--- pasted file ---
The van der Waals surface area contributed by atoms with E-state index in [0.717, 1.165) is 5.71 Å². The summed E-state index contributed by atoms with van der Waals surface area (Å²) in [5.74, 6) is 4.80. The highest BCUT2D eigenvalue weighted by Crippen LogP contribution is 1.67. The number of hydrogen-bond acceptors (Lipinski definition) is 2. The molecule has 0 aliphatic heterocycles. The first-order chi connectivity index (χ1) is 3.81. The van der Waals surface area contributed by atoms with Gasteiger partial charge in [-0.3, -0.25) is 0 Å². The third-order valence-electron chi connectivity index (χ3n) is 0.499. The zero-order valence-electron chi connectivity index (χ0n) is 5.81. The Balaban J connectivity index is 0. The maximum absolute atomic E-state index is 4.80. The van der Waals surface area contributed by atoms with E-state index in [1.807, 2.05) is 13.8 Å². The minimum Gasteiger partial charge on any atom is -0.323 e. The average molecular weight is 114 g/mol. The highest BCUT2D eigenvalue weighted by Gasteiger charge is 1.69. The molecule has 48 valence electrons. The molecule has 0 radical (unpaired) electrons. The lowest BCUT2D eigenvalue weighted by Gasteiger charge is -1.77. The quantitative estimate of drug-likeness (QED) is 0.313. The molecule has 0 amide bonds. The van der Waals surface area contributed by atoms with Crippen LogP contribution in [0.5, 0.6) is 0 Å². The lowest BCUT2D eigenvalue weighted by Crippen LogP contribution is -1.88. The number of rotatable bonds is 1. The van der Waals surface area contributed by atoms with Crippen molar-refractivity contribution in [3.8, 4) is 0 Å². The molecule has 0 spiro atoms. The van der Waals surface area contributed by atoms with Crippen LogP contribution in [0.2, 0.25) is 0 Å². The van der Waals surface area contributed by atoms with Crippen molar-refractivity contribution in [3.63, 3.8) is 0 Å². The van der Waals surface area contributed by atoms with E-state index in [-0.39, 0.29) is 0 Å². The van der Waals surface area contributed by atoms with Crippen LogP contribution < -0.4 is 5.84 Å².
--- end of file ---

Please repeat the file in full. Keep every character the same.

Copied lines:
The van der Waals surface area contributed by atoms with E-state index in [0.717, 1.165) is 5.71 Å². The summed E-state index contributed by atoms with van der Waals surface area (Å²) in [5.74, 6) is 4.80. The highest BCUT2D eigenvalue weighted by Crippen LogP contribution is 1.67. The number of hydrogen-bond acceptors (Lipinski definition) is 2. The molecule has 0 aliphatic heterocycles. The first-order chi connectivity index (χ1) is 3.81. The van der Waals surface area contributed by atoms with Gasteiger partial charge in [-0.3, -0.25) is 0 Å². The third-order valence-electron chi connectivity index (χ3n) is 0.499. The zero-order valence-electron chi connectivity index (χ0n) is 5.81. The Balaban J connectivity index is 0. The maximum absolute atomic E-state index is 4.80. The van der Waals surface area contributed by atoms with E-state index in [1.807, 2.05) is 13.8 Å². The minimum Gasteiger partial charge on any atom is -0.323 e. The average molecular weight is 114 g/mol. The highest BCUT2D eigenvalue weighted by Gasteiger charge is 1.69. The molecule has 48 valence electrons. The molecule has 0 radical (unpaired) electrons. The lowest BCUT2D eigenvalue weighted by Gasteiger charge is -1.77. The quantitative estimate of drug-likeness (QED) is 0.313. The molecule has 0 amide bonds. The van der Waals surface area contributed by atoms with Crippen LogP contribution in [0.5, 0.6) is 0 Å². The lowest BCUT2D eigenvalue weighted by Crippen LogP contribution is -1.88. The number of rotatable bonds is 1. The van der Waals surface area contributed by atoms with Crippen molar-refractivity contribution in [3.8, 4) is 0 Å². The molecule has 0 spiro atoms. The van der Waals surface area contributed by atoms with Crippen LogP contribution in [0.2, 0.25) is 0 Å². The van der Waals surface area contributed by atoms with Crippen molar-refractivity contribution in [3.63, 3.8) is 0 Å². The van der Waals surface area contributed by atoms with E-state index in [-0.39, 0.29) is 0 Å². The van der Waals surface area contributed by atoms with Crippen LogP contribution < -0.4 is 5.84 Å².